But security is not just a matter of configuring and securing data on our computers and network. It starts with some common sense rules in the way we run our businesses.

Workplace Etiquette
One of my favorite issues is the way many individuals operate in a cubicle environment and leave their passwords written on a sticky note for others to see when they walk by. This is particularly amusing with a receptionist or other individual within easy access of a visiting delivery person or interviewee. We simply have to enforce an atmosphere in the office where we require people to take seriously the policies that are in place to secure information.

There should be an adequate and readily available paper shredder for any loan officer or processor with regular access to client documentation, so unwanted copies and notes may be effectively destroyed. Some offices are very loose on this topic, maybe providing only a single large shredder for use by key processing personnel. The bottom line is that if such equipment is not readily available, the office will soon get lazy about disposing of confidential documentation.

Finally, paper loan files should not be left out at night for prying eyes to see, and should preferably not be left open, but put away in file cabinets when the office is closed. It would not be too much of a stretch to suggest they be locked up after hours when regular mortgage personnel are not there.

Internal Computer Network Security
It is very much a universal truth at this point that a mortgage company will have a local area network to communicate between workstations and the central data repository—the server. It is relatively easy to secure this basic network from outsiders. The network is based on a wired connection between the workstations and the server, and unless this wire is intercepted physically by a third party, it is impossible to read the data circulating on this network. There are some very not so obvious ways for data to “leak” from this network without the network administrator or office manager being aware.

While it is now becoming uncommon to see a floppy disk drive on the typical office machine, it is very common to see a CD Writer or USB ports. The USB ports allow devices such as the mouse or keyboard to access the computer. Unfortunately, the advent of the USB Memory key also allows a person to copy massive amounts of data from the machine or network in only a few minutes, without the knowledge of anyone else in the office. I would highly recommend that any large retail operation highly restrict access to the network via these security holes. Machines may be ordered without CD Writers and USB ports can be disabled, allowing a mouse and keyboard only with the more traditional PS2 style connector on the back of the computer. USB ports should be allowed only by personnel who really have a need for such capability.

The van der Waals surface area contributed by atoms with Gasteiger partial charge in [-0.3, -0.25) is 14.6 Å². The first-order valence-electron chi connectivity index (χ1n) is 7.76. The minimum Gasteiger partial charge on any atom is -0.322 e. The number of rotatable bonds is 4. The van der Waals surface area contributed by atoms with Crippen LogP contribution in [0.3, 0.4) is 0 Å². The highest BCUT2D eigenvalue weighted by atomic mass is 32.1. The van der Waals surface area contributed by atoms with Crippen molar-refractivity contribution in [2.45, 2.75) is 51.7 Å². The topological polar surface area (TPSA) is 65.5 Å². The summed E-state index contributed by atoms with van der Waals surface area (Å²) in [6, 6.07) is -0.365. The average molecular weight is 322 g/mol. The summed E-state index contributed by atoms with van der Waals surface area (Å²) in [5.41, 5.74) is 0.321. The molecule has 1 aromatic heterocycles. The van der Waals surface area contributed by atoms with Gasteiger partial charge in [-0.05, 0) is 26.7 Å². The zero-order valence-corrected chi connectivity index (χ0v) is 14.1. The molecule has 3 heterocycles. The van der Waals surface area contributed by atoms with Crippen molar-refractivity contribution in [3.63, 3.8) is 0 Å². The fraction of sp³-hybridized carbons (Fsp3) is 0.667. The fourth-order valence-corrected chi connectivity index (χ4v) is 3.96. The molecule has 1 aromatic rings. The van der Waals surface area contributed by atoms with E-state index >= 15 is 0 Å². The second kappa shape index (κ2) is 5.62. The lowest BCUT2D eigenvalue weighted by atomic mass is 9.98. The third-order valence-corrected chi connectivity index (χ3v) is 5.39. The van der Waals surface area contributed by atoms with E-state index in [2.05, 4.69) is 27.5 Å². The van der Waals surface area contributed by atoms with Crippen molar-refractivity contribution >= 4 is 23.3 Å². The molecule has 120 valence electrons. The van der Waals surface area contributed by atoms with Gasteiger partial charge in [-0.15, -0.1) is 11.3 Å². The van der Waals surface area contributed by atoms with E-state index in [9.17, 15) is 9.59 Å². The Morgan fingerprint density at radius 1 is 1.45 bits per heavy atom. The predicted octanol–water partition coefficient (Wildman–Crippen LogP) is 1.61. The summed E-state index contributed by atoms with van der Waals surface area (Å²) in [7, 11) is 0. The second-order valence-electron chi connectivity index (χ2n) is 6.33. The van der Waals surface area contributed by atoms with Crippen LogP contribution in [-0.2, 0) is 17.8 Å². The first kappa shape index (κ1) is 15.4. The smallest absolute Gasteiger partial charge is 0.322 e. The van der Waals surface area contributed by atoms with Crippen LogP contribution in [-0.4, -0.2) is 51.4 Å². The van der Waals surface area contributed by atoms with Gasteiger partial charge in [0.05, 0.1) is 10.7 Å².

Wireless Internet Hubs
Many offices provide wireless internet access within their meeting rooms, or even in their main work areas. Traditional forms of security involve 128 bit encryption, private keywords and station IDs that are not broadcast but must be known before a laptop can connect. I can only very minimally recommend any type of wireless capability in most mortgage enterprises, because traditional forms of encryption are simply too easy for a motivated hacker to attack. Additional forms of protection such as the so called MAC address filtering, where a machine’s hardware address must specifically be on the list of machines permitted to enter the network, will help some.

But for the most part, limit this technology to the meeting room, and preferably only for Internet access. If you must provide access to the file server, limit the coverage of the hub and take all precautions. Consult an IT professional for more recent WPA technology that provides higher degrees of security when used with very long pass phrases. And if you are a bank or credit union, forget about any of this. You simply cannot take the chance and will be in violation of various federal security statutes if you run a wireless network in your office.

Accessing the Internet